Jack now spends approximately 80 percent of his time in regular classrooms. His mother, Lisa, said the Martin family has been fortunate Jack is now well-adjusted in a regular classroom, and his special education teachers and an assistant teacher have provided the right support for his inclusion in a regular class.
"A lot of the time, it is difficult to tell what that is; autism is such a unique form of disability because everybody is so different and everybody is on different parts of that spectrum, so that is probably the most frustrating part for an autism parent when navigating the education system," Lisa Martin said.
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Special education is a growing demographic in schools across the nation, and these students are spending more time than ever before in regular classrooms. Nearby southern states Georgia, Alabama and Arkansas have the highest growth rates of this demographic. In Mississippi, the group has seen a modest but steady growth rate over the last four years.
Students with special needs in inclusion classrooms spend a portion of the day in a regular classroom. Self-contained classrooms — filled only with other special education students — can be beneficial for students who require more one-on-one time with teachers or need additional help, but depending on the specific challenges of the student, this also can impede opportunities to learn social skills.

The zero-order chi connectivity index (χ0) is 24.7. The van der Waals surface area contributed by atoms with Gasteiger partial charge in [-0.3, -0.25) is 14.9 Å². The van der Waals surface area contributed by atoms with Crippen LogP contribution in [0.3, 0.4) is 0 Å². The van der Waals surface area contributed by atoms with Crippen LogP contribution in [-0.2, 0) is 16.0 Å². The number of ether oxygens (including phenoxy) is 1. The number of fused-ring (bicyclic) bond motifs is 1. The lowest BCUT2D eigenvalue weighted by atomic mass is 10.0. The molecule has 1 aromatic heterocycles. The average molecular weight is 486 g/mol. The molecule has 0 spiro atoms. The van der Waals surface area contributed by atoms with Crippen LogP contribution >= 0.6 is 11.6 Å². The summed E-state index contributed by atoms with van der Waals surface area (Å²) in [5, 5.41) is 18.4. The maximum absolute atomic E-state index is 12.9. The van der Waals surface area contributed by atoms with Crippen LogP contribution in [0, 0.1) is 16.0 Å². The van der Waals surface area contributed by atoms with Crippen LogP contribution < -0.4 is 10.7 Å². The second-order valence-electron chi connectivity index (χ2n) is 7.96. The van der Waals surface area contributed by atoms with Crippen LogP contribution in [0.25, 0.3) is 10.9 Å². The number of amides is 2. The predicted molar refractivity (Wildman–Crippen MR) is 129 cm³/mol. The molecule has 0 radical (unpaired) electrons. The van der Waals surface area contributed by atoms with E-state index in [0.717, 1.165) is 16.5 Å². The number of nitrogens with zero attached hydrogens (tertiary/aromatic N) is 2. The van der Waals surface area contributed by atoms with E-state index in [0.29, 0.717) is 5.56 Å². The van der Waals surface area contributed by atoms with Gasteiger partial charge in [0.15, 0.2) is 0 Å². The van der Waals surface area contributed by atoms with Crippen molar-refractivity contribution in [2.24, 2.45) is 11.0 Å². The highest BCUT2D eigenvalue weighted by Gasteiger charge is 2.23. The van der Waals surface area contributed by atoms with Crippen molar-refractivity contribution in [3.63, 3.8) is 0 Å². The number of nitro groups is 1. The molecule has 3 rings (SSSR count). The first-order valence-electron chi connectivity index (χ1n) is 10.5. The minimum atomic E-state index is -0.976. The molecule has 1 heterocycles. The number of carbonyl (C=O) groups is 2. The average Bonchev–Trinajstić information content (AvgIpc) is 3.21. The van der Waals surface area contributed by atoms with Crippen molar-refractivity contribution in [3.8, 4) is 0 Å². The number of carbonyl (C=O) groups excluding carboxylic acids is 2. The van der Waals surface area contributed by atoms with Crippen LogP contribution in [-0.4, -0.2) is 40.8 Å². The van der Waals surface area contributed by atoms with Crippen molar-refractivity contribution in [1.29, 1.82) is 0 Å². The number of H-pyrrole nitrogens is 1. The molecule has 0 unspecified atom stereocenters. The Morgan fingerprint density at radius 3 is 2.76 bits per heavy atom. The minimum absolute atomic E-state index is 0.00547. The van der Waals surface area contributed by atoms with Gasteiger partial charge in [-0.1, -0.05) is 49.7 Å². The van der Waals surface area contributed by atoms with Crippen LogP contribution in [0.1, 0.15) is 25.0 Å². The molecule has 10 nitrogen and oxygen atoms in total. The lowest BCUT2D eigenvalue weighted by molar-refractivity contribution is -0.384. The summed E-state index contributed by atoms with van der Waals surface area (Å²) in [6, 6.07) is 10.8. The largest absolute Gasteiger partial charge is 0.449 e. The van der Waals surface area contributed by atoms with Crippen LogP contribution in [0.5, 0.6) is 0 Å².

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proponents of inclusion say such classroom settings can improve academic and social success rates for students with special needs. The Autism Center is moving toward providing more 'social navigation' opportunities to help clients learn to tolerate an inclusion environment.
The Center has created mock specials classes, where clients with special needs can practice taking mock art, physical education, library and music classes in an inclusion setting that mimics a regular class.
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"It's about knowing your space and learning those rules," Williamson said.
Williamson said specials classes provide an opportunity for students with special needs to experience an unstructured environment that will prepare them for transitioning from self-contained to inclusion classes.
"The best part of inclusion is it really helps kids reach their full potential," Williamson said. "Inclusion done right is really providing the right support so that kids can access what their typical peers can access."